Pierce was the story from game 1, but it’s worth noting that Washington did not play a stellar offensive game by any stretch of the imagination. Even with the small lineup, the Wizards didn’t score at a rate that simply forced the Raptors to adjust because they couldn’t keep up. Getting caught up trying to adjust to what the other team is doing can take away from what you want to do. It’s important to try and dictate the matchup dynamics yourself. If Washington wants to play old man Pierce 37 minutes at the 4 spot, we should be ok with that, and trying to expose it. Having Patrick Patterson or another wing player hanging out on the perimeter on offense makes life easy for Pierce. Put a traditional big man out there and force Pierce to bang with him. I don’t think that Pierce can play 37 minutes a game over a whole series with Amir Johnson leaning on him and battling for position, with James Johnson driving at him and with him trying to recover as the middle man in a pick and roll. Pierce is more likely to wear down and lose the legs that he needs to make his 3s at that rate than he is when we adjust to them and let him sit on a stretch 4 type. Again, the Wizards offense was nowhere near close enough to win even a game as bad as game 1 without a lot of help from the offensive boards. It wasn’t the Wizards big men grabbing all of those late boards, they came as a result of the floor being open, the Raptors being predictably scattered and them not having a big enough lineup to clean the glass. Valanciunas played between 10 and 15 minutes less than Patterson, Amir or any of the other starters, but in his 23 minutes he was still able to handily lead the team in defensive rebound chances, per, meaning that he was in the position to grab an available defensive rebound more often than anyone else.

The Raptors don’t just need their bigs in order to rebound though, they need to play them and incorporate them into the offence. As mentioned earlier, the Raptors wings who are normally bad at involving the roll man during the season were especially bad in game 1. All 3 of the Raptors bigs scored efficiently this season when used as a roll man, putting up over a point per possession in scoring. James Johnson was one of the league leaders in this stat, and using him to cover Pierce and bend the Washington defense away from the wings could be particularly effective. The problem is that the Raptors wings don’t look for the pass enough, don’t trust the big man, or they hesitate too long looking for their shot and the defense is able to quickly take away the space. With the exception of Lou Williams, all of the Raptors guards have been between shaky and abysmal shooting as the pick and roll ball handler. DeRozan is the worst offender, averaging 0.77 points per possession as a ball handler. Compare that to Valanciunas 1.12, Amir Johnson’s 1.16 or Patrick Patterson’s 1.17 points per possession as a roll man and the difference between the two is roughly double the difference between the Philadelphia 76ers offence and the Golden State Warriors. It’s a problem! The Raptors need to trust their roll men, and they need to use them. It will score points, and doing so will open up space for Lowry, DeMar, Lou and Vasquez to drive. The Raptors also need to do whatever they can to make the Wizards defense scramble. The athletic trio of Wall, Beal and Porter were able to be patient and rely on help in swarming the Raptors wings, knowing how simple the Raps offense is. This resulted in less than 10 free throw attempts for Lowry, Williams and DeRozan combined. If that particular stat keeps up, it will be hard for the Raptors to win a single game. They need to make the defense bend away from their 3 priority scorers and ball handlers so that they can attack scrambling defenders and help defense that isn’t already set. That’s how they’ll get back to the foul line. Washington gave up an above average number of free throws during the season; the opportunity is there.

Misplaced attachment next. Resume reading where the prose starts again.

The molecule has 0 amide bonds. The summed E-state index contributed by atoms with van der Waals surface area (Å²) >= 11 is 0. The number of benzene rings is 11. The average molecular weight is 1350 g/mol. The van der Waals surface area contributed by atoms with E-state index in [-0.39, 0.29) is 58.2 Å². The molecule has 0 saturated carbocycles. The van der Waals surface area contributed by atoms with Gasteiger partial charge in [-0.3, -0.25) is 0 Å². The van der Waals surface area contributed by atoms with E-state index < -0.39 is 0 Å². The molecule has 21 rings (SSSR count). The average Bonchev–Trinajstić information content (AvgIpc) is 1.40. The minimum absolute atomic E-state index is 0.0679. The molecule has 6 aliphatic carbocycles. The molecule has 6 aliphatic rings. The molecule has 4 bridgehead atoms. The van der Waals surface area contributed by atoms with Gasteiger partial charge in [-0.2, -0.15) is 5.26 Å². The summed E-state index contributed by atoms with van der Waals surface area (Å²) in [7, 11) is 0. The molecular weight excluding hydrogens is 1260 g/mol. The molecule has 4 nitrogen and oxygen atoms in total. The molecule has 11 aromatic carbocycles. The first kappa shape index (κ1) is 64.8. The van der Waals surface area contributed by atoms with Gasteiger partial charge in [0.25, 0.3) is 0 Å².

If the Raptors are going to win this series, they need to finally start addressing some of the simple and long-standing issues with their own offense. By getting into the offensive sets quicker, it will allow them the opportunity to work the ball from side to side before the shot clock forces a bad shot. If they can do this, and do so while better utilizing the roll man, they should be able to scramble Washington’s currently well set defense. That will make shots, open space, and put them back on the line. Forget old man Pierce, the Wizards are not an offensive juggernaut. But if we allow them to become a defensive one because of our own unwillingness to adapt, the series will be over all too quickly.